Thursday, October 29, 2015

Talking about the future of journalism

My student, Alex, and I on Utah Conversations. Link to show.
I recently appeared on Utah Conversations on KUED, and much of this episode of the show centered on the future of journalism. My class is a PBS NewsHour Student Reporting Lab, one of about 100 around the U.S., and my student Alex was fortunate enough to be a fellow this summer with them in Washington D.C. Some of the things the seasoned journalist, Ted Capener, was curious about was whether students have changed over the past few decades and how today's youth use media.

Saturday, July 04, 2015

Motivation and online discussion forums

A lot of teachers have their students use online discussions in their classes. Whether you use a closed blog that's only for members of your class or whether you have a more open structure where your students communicate with students around the world, you've probably come across motivation issues.
Pages & Bits by me

One thing I noticed a while back is that when my students received a lot of unsolicited feedback from students at other schools, they were initially excited with the sheer volume of responses. I would overhear conversations like this:

Student 1: "I got 12 comments on my post."
Student 2: "I got 15"
Student 3: "I heard Larry got 22."

These comparisons would go on until the students started reading the comments. Once they critically examined the comments they received, the conversation then focused on the quality of those comments. I recently published a study in the Journal of Educational Computing Research that examines the relationship between motivation and the quantity and quality of comments my high school students received on their Youth Voices discussions. I looked at motivation through the lens of Self-Determination Theory, specifically how comments affected students' sense of relatedness, perceived competence, interest, and value.

I found that while the quantity of comments received was related to two motivational factors, the quality of the comments was related to all four motivational comments. As a teacher what I've learned in practice and through this research study is that I think it's best when my own students comment at least twice as often as the actual posts they write. And more importantly, I've learned that teachers need to be clear in their conversations with students about what makes good comments. Some traits my students mentioned most frequently: the commenter took the time to understood the writer's perspective, the commenter took the writing seriously and was viewed as competent, the comment addressed specific aspects of the post, and the comment extended/added to/challenged the writer's thinking.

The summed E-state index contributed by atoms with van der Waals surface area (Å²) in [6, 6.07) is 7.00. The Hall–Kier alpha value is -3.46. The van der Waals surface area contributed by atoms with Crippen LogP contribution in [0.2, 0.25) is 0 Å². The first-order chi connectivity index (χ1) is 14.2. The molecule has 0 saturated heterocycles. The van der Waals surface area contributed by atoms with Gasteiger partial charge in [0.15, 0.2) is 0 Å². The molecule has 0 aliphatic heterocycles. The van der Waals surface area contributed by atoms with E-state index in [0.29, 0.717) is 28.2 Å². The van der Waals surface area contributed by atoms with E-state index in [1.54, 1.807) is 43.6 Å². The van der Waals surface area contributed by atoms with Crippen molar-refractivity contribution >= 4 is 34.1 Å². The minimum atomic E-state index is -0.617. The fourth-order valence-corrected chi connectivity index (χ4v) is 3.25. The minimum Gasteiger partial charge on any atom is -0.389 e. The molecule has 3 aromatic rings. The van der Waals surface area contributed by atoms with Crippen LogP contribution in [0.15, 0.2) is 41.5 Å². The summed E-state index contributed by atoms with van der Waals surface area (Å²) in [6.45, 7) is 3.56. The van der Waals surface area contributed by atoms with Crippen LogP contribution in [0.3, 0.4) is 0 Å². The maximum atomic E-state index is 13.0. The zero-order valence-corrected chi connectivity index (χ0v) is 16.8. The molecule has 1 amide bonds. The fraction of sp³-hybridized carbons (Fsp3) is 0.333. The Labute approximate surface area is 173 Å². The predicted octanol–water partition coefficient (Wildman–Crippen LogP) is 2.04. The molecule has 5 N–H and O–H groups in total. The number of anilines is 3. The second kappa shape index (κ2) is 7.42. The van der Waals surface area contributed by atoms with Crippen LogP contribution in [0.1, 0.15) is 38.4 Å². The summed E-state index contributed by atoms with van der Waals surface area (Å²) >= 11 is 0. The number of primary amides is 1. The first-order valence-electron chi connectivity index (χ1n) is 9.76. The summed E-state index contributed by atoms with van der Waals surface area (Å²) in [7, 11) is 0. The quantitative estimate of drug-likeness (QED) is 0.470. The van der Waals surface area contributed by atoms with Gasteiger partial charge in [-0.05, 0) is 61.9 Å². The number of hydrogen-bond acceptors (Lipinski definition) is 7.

Wednesday, July 01, 2015

Live for you

An audio essay and song about a key to happiness. Been meaning to mix them together for a while now.

Reading and writing the web

For the past year I've been doing a bit of writing around tools that facilitate reading and writing on the web. In an article I wrote for the International Literacy Association, Annotating Online, I do some reviews of applications like Citelighter, Diigo, Crocodoc, and Mendeley. They all have their strengths for helping students write and collaborate while they conduct research

Another article I wrote for the ILA, Online Peer Reviews Improve Literacy Instruction, is about how I use Eli Review in my classes. In the article I also cite decades of research that have found that peer review not only helps writers improve, but even the act of peer review helps students improve as writers.

Tuesday, November 25, 2014

Ferguson in the classroom – today and beyond

A former student of mine, now in education herself, posed this question on Facebook: "Teacher friends, tomorrow is the day before a vacation [Thanksgiving]. How are you addressing the [Ferguson] grand jury announcement."
Still from Carlos' upcoming video

My response is longer than seemed appropriate for a Facebook comment box, so here goes...

First of all, I'll reframe the question: how have I been and how will I address the issues around Ferguson in my own media studies classroom? It really began on the first day of school this year when a student asked me if I'd been keeping up on "what was going on in Missouri." That student's question and a Teachers Teaching Teachers show with Dr. Marcia Chatelain prompted a piece that I wrote for the Guardian. PBS NewsHour also published How to talk to students about Ferguson written by Dr. Chatelain that's a great resource for educators.

Speaking of NewsHour, since we're a Student Reporting Lab my students' work was also featured on the NewsHour segment Teens reflect on impact of Ferguson unrest. Their work and that of the other schools in this segment shows thoughtful, student-produced commentary. So, in addition to addressing the opening question, I think it's important that educators not only discuss these kinds of issues in schools, but also share the wisdom that's generated by our youth with a larger audience. Our students have perspectives that need to be included in our civic dialogue.

An amazing resource for educators to bring timely civics issues like Ferguson into the classroom is KQED Do Now (if you're a science or arts teacher, there are also relevant activities for your students too). The weekly Do Now discussion for September 26, Should the members of a police force reflect the larger population? had approximately 600 comments from students from around the country. My students summarized that discussion for a Do Now Round Up in October, Diversity and police departments.